Being open to positive remarks from friends and family, even during a rough patch, is important for self-esteem, according to researchers at Waterloo University and Wilfrid Laurier University.
The study, which involved 113 undergraduate students with a mean age of 20.3, indicates that self-esteem is in some way a choice, based on an affinity for the positive.
Overly negative views, they say, spark a chain reaction in which rejection from a lover or potential employer can be interpreted as trail markers along the path to worthlessness.
"People with low self-esteem want their loved ones to see them as they see themselves," says Professor Denise Marigold, from Renison University College at Waterloo and lead author of the study. "As such, they are often resistant to their friends' reminders of how positively they see them and reject what we call positive reframing-expressions of optimism and encouragement for bettering their situation."
Participants reported that consoling friends and colleagues with low self-esteem was exhausting and frustrating due to their friends' fundamental lack of desire for positive reframing.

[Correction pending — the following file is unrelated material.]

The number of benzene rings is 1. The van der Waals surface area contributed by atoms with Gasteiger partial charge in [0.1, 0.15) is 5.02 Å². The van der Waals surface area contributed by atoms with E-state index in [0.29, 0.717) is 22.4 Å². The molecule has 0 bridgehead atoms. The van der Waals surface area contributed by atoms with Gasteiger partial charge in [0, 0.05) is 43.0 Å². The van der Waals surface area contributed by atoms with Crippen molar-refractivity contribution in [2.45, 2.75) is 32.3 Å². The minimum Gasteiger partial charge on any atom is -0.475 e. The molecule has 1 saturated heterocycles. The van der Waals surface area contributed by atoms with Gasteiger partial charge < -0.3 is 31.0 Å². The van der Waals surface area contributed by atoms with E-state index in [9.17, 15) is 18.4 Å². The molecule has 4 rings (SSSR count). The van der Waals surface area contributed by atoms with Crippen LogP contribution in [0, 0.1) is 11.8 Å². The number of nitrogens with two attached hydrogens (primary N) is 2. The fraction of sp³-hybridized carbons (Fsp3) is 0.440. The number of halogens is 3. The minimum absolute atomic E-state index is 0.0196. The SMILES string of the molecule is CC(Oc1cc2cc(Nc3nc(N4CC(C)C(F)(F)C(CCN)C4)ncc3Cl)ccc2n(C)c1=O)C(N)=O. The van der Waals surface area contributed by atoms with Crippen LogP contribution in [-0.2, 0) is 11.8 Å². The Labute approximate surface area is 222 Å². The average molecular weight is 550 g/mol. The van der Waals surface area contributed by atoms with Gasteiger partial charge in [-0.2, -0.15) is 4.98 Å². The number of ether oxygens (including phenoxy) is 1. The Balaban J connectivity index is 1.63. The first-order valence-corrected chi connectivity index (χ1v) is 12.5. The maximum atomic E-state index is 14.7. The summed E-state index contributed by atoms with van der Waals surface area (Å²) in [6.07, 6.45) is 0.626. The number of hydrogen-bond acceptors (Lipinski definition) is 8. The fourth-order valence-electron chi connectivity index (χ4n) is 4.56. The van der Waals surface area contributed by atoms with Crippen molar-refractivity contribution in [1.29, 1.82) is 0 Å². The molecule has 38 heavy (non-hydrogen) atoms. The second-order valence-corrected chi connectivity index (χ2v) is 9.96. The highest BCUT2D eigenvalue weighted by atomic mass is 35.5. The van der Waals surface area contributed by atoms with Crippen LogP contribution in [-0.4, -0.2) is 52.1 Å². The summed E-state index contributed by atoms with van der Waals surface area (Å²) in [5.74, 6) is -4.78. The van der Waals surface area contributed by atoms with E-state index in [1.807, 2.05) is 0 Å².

The research team found that in consoling a friend with low self-esteem, empathy is often the best approach.
This extends to identifying their negative feelings about their predicament as appropriate.
"If your attempt to point out the silver lining is met with a sullen reminder of the prevailing dark cloud, you might do best to just acknowledge the dark cloud and sympathize," says Professor Marigold.
Additionally, participants reported that trying to cheer up a friend with one such dark side often made them feel worse about themselves, suggesting that low self-esteem is contagious.
Fortunately, there is good news, for if the somber study didn't have a sunny flipside, then self-esteem would be a rare commodity.
Being open to positive reframing and allowing friends and family to cheer you up can greatly enhance self-esteem.
The findings were published in the Journal of Personality and Social Psychology.